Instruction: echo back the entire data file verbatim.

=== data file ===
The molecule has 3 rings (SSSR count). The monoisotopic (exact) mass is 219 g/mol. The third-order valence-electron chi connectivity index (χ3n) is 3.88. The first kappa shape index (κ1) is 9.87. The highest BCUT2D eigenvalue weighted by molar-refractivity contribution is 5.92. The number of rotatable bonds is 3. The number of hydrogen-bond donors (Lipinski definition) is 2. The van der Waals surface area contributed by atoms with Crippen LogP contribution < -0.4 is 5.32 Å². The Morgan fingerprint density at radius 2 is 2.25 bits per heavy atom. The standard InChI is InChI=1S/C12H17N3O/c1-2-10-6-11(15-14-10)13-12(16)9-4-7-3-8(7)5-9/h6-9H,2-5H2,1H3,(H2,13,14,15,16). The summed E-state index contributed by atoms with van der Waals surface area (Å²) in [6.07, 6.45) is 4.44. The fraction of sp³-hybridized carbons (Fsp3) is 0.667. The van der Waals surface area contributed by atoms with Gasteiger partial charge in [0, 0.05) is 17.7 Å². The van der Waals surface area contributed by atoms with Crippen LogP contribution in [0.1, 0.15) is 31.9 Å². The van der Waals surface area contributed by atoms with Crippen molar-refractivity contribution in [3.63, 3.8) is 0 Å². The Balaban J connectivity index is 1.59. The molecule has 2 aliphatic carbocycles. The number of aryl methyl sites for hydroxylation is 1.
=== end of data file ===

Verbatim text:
The molecule has 3 rings (SSSR count). The monoisotopic (exact) mass is 219 g/mol. The third-order valence-electron chi connectivity index (χ3n) is 3.88. The first kappa shape index (κ1) is 9.87. The highest BCUT2D eigenvalue weighted by molar-refractivity contribution is 5.92. The number of rotatable bonds is 3. The number of hydrogen-bond donors (Lipinski definition) is 2. The van der Waals surface area contributed by atoms with Crippen LogP contribution < -0.4 is 5.32 Å². The Morgan fingerprint density at radius 2 is 2.25 bits per heavy atom. The standard InChI is InChI=1S/C12H17N3O/c1-2-10-6-11(15-14-10)13-12(16)9-4-7-3-8(7)5-9/h6-9H,2-5H2,1H3,(H2,13,14,15,16). The summed E-state index contributed by atoms with van der Waals surface area (Å²) in [6.07, 6.45) is 4.44. The fraction of sp³-hybridized carbons (Fsp3) is 0.667. The van der Waals surface area contributed by atoms with Gasteiger partial charge in [0, 0.05) is 17.7 Å². The van der Waals surface area contributed by atoms with Crippen LogP contribution in [0.1, 0.15) is 31.9 Å². The van der Waals surface area contributed by atoms with Crippen molar-refractivity contribution in [3.63, 3.8) is 0 Å². The Balaban J connectivity index is 1.59. The molecule has 2 aliphatic carbocycles. The number of aryl methyl sites for hydroxylation is 1.